Fears

The typical blog post for today is all about Halloween: how to decorate with pumpkins and orange, which organic candy is best, or how to make your child’s costume in three easy steps. If you’re on the East Coast, it’s about Hurricane Sandy. Or, it’s even a lament about the sale of Star Wars to Disney. And, I could write about these topics, especially Sandy; I can show you photos of the trees that fell down in my yard, narrowly missing our house.

But, I really can’t. I’ve been so bothered this week with another story, one of devastation and deep sadness.

Last week, we learned the horrible news about a nanny in New York City who killed her young charges, a 6-year-old girl and her 2-year-old brother, before unsuccessfully attempting suicide. (You can read more about the story here and here.)

Their mother found them.

I cannot get this story out of my mind. It reduced me to tears when I read about last week, and I’ve been carrying it around, just under the surface, ever since. I don’t know anyone involved. But, I do know what it’s like to be a mother and to love your small people fiercely. And to have them taken from you? So violently? By someone you welcomed into your home? It’s my fear incarnate.

I wonder sometimes if it’s just me. Am I the only one who morphed from a carefree singleton who went skydiving and whitewater rafting, two things that have their share of risk, to a mom who is more cautious, more apprehensive?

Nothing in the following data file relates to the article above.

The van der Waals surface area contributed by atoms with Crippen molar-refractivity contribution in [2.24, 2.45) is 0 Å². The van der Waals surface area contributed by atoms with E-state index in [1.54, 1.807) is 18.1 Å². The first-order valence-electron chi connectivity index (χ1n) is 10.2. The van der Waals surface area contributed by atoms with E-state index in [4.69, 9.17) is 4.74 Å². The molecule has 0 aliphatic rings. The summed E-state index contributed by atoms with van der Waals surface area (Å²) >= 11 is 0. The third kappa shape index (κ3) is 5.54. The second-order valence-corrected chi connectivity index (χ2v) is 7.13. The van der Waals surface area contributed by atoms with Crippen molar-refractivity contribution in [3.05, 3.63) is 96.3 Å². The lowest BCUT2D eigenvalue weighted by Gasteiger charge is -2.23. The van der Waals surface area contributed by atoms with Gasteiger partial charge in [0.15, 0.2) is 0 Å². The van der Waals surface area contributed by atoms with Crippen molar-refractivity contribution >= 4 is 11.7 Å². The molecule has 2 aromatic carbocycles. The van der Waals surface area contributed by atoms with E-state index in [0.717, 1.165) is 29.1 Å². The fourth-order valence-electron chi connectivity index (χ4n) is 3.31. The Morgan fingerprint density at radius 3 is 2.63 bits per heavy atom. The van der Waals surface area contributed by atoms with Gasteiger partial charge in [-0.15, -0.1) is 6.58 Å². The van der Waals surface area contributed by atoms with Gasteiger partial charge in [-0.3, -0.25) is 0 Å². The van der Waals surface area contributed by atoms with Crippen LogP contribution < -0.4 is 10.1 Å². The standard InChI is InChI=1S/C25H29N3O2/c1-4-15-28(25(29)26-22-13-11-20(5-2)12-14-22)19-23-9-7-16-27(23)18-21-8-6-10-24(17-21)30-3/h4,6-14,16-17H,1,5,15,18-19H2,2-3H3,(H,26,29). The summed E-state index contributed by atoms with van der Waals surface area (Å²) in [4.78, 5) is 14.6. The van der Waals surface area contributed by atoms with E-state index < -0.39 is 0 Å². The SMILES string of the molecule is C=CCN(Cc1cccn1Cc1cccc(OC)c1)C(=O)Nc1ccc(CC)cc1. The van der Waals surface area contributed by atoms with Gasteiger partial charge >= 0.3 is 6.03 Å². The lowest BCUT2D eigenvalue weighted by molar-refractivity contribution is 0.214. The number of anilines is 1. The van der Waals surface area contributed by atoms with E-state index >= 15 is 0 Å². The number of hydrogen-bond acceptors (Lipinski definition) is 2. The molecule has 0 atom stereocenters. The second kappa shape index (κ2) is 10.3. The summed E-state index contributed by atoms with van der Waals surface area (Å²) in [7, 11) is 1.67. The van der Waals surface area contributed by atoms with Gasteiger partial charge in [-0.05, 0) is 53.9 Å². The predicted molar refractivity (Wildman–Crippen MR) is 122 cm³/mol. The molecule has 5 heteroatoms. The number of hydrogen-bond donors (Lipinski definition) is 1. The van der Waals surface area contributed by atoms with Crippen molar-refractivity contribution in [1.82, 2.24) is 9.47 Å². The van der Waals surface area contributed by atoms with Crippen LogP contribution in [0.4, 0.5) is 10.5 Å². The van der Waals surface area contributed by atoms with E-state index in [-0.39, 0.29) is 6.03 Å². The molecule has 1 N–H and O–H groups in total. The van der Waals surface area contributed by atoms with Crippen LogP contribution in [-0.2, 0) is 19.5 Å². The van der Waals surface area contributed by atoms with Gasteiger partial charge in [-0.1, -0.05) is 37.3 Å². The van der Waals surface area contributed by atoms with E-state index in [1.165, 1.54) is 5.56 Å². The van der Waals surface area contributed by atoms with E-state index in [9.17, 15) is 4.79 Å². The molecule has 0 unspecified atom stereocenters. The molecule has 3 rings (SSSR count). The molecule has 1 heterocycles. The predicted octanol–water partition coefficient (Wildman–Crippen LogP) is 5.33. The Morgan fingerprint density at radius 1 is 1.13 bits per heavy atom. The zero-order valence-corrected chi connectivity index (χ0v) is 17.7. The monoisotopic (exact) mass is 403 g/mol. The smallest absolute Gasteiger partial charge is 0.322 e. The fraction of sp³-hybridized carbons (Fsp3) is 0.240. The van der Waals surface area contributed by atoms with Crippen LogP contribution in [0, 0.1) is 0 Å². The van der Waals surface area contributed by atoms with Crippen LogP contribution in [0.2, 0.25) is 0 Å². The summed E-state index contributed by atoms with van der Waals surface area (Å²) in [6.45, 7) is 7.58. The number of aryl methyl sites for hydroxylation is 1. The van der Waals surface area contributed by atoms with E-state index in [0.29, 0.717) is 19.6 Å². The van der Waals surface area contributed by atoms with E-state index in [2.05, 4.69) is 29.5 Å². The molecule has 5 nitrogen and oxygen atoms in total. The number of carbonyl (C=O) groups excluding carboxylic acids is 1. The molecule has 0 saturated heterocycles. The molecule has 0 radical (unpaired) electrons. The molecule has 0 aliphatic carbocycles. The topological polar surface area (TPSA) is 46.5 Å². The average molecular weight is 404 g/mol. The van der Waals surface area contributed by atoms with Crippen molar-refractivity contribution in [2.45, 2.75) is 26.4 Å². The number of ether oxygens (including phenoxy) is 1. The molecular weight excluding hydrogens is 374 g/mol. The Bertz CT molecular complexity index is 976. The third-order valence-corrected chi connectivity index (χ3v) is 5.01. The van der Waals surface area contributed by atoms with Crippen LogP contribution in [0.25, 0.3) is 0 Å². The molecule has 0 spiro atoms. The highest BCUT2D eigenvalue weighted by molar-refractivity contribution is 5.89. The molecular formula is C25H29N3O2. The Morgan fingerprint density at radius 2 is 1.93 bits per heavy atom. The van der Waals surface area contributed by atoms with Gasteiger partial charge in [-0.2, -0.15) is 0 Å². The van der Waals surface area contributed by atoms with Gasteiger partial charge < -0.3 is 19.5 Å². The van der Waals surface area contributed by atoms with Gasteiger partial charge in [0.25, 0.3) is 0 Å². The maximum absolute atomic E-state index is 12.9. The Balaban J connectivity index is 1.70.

But, that’s the thing about parenting: there are endless things to worry about. Forget those scary movies about ghosts or giant river snakes. Children bring a whole other level of things to be vigilant about. Our protective instincts kick in and we are hardwired to ensure they are safe and healthy. Because, if not, something could happen to them. Something bad. Things that before children you never even knew about now wake you up in the middle of the night, terrified. Lifetime movies about stolen children used to be bad rainy Saturday afternoon TV; now, they could be real. And, this family’s story is like that: a fictional worry that became reality.

I keep imagining that mother. How is she coping? How does she explain this to her other child, the one who was not home at the time of the murders and therefore survived? How will she go on?

I imagine she shared my goals about placing the safety and well-being of our babies above all else. I imagine all mothers feel this way. And, so, together, we all share the pain of a loss as senseless and devastating as this one.

photo credit: rishib1988 via photopin cc